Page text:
Q/A Ben Thompson from Charlie Middleton

Monday 14 May 2018
Luke Keioskie's picture
Editor
The Shaker

We caught up with Ben Thompson, the man behind Charlie Middleton, based in Bondi.

Where did it all start? Tell us a bit about your journey in business so far.

This journey of mine began back in 2003, when I decided to start a little clothing label. I was still working a full-time job then and had no real plan to speak of, but I wanted to get back to making things.

I put in a lot of work in those early days – often working 80hr weeks to do my regular job and design and produce the garments on the side.

Around 18 months later I quit my regular job and went for it with the label – but to be honest, it was a real struggle. There were more hours in the day to focus on clothing but without a salary coming in, I learnt quickly that self-employment in a creative field was very rarely lucrative or glamorous.

A year or so later I decided I wanted to make a belt, so I signed up for a crafty class on a Saturday morning and learnt a few of the rules of making with leather. I enjoyed the hands-on aspect of it so much that fairly soon the belts had started bringing in more revenue than the clothing.

In 2006 I started making belts specifically for women and they were very different in terms of style, so I needed to brand them differently; with that Charlie Middleton was born. Bags would soon take over from belts as the focus and remain so to this day.

Over the years there have been many struggles, with the biggest being the downturn during and after the global financial crisis. A large part of my revenue came from tourists, which effectively made me an exporter, so when our dollar hit parity with the USD, my turnover went down more than 50% on the previous few years.

While fighting through those lean years was not pleasant at the time, in many ways it forged both my business philosophy and design aesthetic.

The way I survived and returned the business to profit, was to improve my products. I could no longer rely on market conditions to allow me to sell enough stock, so I concentrated on designing and making quality, beautiful products that customers could not walk past.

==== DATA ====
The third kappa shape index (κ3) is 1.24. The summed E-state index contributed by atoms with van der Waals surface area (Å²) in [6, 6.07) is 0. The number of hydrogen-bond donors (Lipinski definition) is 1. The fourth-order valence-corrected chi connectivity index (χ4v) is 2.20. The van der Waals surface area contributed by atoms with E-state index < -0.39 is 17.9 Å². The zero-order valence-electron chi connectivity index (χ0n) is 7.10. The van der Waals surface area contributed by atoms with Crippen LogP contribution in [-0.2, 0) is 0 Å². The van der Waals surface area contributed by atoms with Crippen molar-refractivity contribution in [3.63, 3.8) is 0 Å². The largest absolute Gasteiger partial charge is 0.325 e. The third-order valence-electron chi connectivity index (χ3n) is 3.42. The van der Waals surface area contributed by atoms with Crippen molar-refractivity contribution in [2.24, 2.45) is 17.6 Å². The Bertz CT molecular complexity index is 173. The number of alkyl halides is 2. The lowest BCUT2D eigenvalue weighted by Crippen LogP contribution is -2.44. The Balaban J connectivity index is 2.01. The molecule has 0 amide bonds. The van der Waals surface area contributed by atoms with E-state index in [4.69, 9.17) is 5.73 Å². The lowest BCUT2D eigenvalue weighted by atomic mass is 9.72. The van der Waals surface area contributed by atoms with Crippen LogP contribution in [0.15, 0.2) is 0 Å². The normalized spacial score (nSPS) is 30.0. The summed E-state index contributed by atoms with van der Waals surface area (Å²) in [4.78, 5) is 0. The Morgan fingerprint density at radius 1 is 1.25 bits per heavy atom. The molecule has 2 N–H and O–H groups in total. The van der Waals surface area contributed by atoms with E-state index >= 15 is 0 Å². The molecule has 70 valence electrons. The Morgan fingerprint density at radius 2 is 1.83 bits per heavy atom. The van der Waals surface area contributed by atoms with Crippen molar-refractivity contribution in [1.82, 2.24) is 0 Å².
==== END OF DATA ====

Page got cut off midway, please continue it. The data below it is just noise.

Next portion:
That is still the focus of the business today, and by sticking to that plan over the years we have developed a very loyal customer base. We estimate that around 60 percent of sales are either from repeat customers or referrals.

Jump forward to now and I have a small but amazing team around me, and we have also recently relocated the workshop to a new premise at 257 Bondi Rd. We went with an open plan fit-out, so customers can now see the making process while they browse, and that has proven to be a great decision so far.

What importance do you place on innovation and disruption in your business? How do you drive innovation? Do you have a process?

“Innovate as a last resort,” is a Charles Eames quote I am very fond of. True innovation in design is often extremely time consuming and therefore expensive, so I try to avoid it wherever possible. Having said that, we do try to be innovative in our use of existing technologies, tools, and methods. A big part of our business is trying to overcome obstacles and solving problems whether that’s in production, sales, or logistics.